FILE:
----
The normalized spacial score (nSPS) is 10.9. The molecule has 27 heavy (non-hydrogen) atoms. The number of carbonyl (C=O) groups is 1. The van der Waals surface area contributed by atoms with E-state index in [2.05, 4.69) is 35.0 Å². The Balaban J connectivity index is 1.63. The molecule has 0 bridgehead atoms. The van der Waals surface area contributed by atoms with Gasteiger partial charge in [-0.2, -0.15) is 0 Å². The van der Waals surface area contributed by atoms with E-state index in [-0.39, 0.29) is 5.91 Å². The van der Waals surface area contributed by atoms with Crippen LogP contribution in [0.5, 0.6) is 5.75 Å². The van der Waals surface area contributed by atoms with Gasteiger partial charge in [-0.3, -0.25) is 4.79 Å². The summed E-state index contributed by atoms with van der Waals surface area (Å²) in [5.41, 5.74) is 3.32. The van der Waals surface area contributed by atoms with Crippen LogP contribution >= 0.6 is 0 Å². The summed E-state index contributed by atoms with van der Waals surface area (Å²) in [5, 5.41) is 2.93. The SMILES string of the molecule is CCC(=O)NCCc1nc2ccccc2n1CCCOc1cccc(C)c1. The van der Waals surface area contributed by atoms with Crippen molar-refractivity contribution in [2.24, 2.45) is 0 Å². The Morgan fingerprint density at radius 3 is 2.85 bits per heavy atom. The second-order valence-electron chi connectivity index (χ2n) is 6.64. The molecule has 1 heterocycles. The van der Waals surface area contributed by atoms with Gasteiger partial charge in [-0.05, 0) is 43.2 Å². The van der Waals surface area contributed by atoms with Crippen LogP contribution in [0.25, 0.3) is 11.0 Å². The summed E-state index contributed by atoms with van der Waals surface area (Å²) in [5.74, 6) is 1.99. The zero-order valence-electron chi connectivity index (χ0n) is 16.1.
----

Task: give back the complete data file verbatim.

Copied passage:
The normalized spacial score (nSPS) is 10.9. The molecule has 27 heavy (non-hydrogen) atoms. The number of carbonyl (C=O) groups is 1. The van der Waals surface area contributed by atoms with E-state index in [2.05, 4.69) is 35.0 Å². The Balaban J connectivity index is 1.63. The molecule has 0 bridgehead atoms. The van der Waals surface area contributed by atoms with Gasteiger partial charge in [-0.2, -0.15) is 0 Å². The van der Waals surface area contributed by atoms with E-state index in [-0.39, 0.29) is 5.91 Å². The van der Waals surface area contributed by atoms with Crippen LogP contribution in [0.5, 0.6) is 5.75 Å². The van der Waals surface area contributed by atoms with Gasteiger partial charge in [-0.3, -0.25) is 4.79 Å². The summed E-state index contributed by atoms with van der Waals surface area (Å²) in [5.41, 5.74) is 3.32. The van der Waals surface area contributed by atoms with Crippen LogP contribution >= 0.6 is 0 Å². The summed E-state index contributed by atoms with van der Waals surface area (Å²) in [5, 5.41) is 2.93. The SMILES string of the molecule is CCC(=O)NCCc1nc2ccccc2n1CCCOc1cccc(C)c1. The van der Waals surface area contributed by atoms with Crippen molar-refractivity contribution in [2.24, 2.45) is 0 Å². The Morgan fingerprint density at radius 3 is 2.85 bits per heavy atom. The second-order valence-electron chi connectivity index (χ2n) is 6.64. The molecule has 1 heterocycles. The van der Waals surface area contributed by atoms with Gasteiger partial charge in [-0.05, 0) is 43.2 Å². The van der Waals surface area contributed by atoms with Crippen LogP contribution in [0.25, 0.3) is 11.0 Å². The summed E-state index contributed by atoms with van der Waals surface area (Å²) in [5.74, 6) is 1.99. The zero-order valence-electron chi connectivity index (χ0n) is 16.1.